Shalimar the Clown

I finally finished the audiobook for Salman Rushdie’s Shalimar the Clown last week. I say finally, because it was about 18 hours long.

It’s an okay book, made good by Rushdie’s way with words, made bad by his meandering style, made beautiful by his willingness to give in to every impulse he has, but ultimately made meh by his lack of restraint. There is so much in this book that in the end, there is too much and I don’t care about any of it.

The story starts in ’90s Los Angeles, goes back to partition era Kashmir, then further back to World War II France, then forward to ’50s and ’60s Kashmir, the ’60s Delhi, then fast forward back to modern day Los Angeles. By the time we get to the end, I am not sure which tangent to care about and which loose ends will be resolved. I don’t need a story to resolve everything– far from it– but I do need to have some sense of where it is headed, or if it is headed anywhere at all.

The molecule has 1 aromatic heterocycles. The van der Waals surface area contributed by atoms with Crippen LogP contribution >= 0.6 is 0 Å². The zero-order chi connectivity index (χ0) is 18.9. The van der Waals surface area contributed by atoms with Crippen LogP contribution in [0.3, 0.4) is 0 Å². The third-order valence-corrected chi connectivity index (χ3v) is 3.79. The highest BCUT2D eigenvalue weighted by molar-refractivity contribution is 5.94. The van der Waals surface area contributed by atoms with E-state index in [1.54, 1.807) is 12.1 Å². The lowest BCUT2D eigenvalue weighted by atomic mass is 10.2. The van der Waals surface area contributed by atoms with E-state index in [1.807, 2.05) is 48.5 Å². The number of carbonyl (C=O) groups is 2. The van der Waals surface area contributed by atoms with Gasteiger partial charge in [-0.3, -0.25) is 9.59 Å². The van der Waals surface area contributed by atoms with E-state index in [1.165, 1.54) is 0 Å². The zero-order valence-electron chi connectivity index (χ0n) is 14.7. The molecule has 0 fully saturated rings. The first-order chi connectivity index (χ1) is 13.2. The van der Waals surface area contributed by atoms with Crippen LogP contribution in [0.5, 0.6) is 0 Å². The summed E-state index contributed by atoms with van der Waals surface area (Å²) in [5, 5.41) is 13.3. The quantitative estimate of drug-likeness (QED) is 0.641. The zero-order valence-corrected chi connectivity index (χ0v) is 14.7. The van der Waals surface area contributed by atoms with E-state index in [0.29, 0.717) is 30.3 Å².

But Rushdie does have a way with words. As I said a couple of weeks ago, his character names alone are more creative than some authors’ entire life’s work.
Me and Rushdie
Me and Rushdie, at a book signing. The purple book on the table is my father’s old copy of Midnight’s Children, one of my favorite books ever.

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2 thoughts on “Shalimar the Clown

  1. It’s like I looked in the mirror and saw you. To make it sound a little less creepy, what your wrote about Rushdie echoes my opinions so closely that it is truly uncanny. Ask my mother/father/husband who have had to listen to me.

    1. That is strange, but cool. Sometimes I wish Rushdie channeled his talents better, but then I think we’d lose a lot of what makes him Rushdie. I’m glad he channeled it all at least once, in Midnight’s Children.

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